In light of these developments, this year's theme for World Immunization Week, Vaccines Work, is timely and appropriate, although could perhaps send a stronger message if changed to: Vaccines are Safe and Work. Paradoxically, vaccine success is probably another reason for the decrease in vaccine coverage observed in some industrialized countries. For example, the introduction of efficacious vaccines in the twentieth century in the US has virtually eliminated deaths caused by diphtheria, tetanus, poliomyelitis, smallpox, measles, mumps, rubella and Haemophilus influenzae type B meningitis. Furthermore, vaccination of US children born during 1994–2013 has been estimated to have prevented 322 million illnesses, 21 million hospitalizations and 732,000 deaths during their lifetimes7. Therefore, while previous generations witnessed first-hand the debilitating and often life-threatening effects of diseases such as polio, smallpox, measles, tetanus and rubella, newer generations in these countries perceive them as uncommon and rarely fatal. However, although some diseases like smallpox have been eradicated, and others like polio are on the verge of eradication, several vaccine-preventable diseases such as tetanus, measles and rubella are still amongst the leading causes of child mortality and morbidity worldwide. Measles, for example, is estimated to have been responsible for 134,200 deaths globally in 2015, whereas neonatal tetanus killed around 49,000 newborn children in 2013, and over 100,000 babies are born with congenital rubella syndrome every year. Such examples highlight that vaccines remain essential, and that vaccine R&D must remain a priority in global healthcare agendas.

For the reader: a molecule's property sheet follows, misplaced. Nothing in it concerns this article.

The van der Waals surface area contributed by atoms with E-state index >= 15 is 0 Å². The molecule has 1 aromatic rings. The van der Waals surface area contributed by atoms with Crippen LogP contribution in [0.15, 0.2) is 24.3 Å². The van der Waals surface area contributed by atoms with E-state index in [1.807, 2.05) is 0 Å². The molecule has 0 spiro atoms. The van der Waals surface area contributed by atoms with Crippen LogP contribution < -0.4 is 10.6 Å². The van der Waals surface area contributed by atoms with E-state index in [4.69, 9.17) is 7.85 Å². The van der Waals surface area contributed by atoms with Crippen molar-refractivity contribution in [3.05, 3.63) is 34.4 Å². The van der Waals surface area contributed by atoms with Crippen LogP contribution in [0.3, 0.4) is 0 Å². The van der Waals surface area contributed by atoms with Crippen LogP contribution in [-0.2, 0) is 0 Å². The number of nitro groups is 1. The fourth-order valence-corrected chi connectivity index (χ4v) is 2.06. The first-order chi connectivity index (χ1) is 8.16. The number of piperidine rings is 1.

There are also reasons for renewed optimism, as demonstrated by the recent introduction of a new vaccine against dengue virus in endemic regions; by promising results in malaria vaccines undergoing clinical trials; and by a phase III clinical trial in Guinea showing an Ebola vaccine to be safe and effective8. Furthermore, governments and funding agents have come together to address problems identified during the latest epidemics, leading to the establishment of the Coalition for Epidemic Preparedness Innovations, whose mission is to coordinate the development of new vaccines9.

Despite this progress, it is important to remind ourselves that vaccines against major pathogens such as HIV and Mycobacterium tuberculosis are still missing or afford incomplete protection, and that even for vaccine-preventable diseases, population-level protection still depends on attaining worldwide vaccine coverage rates that enable herd immunity and prevent outbreaks. Therefore, different aspects of vaccination campaigns (including information, awareness, vaccine storage and deployment) must not be neglected. What a waste it would be to have vaccines that are safe and work, but misinformed people that refuse to use them.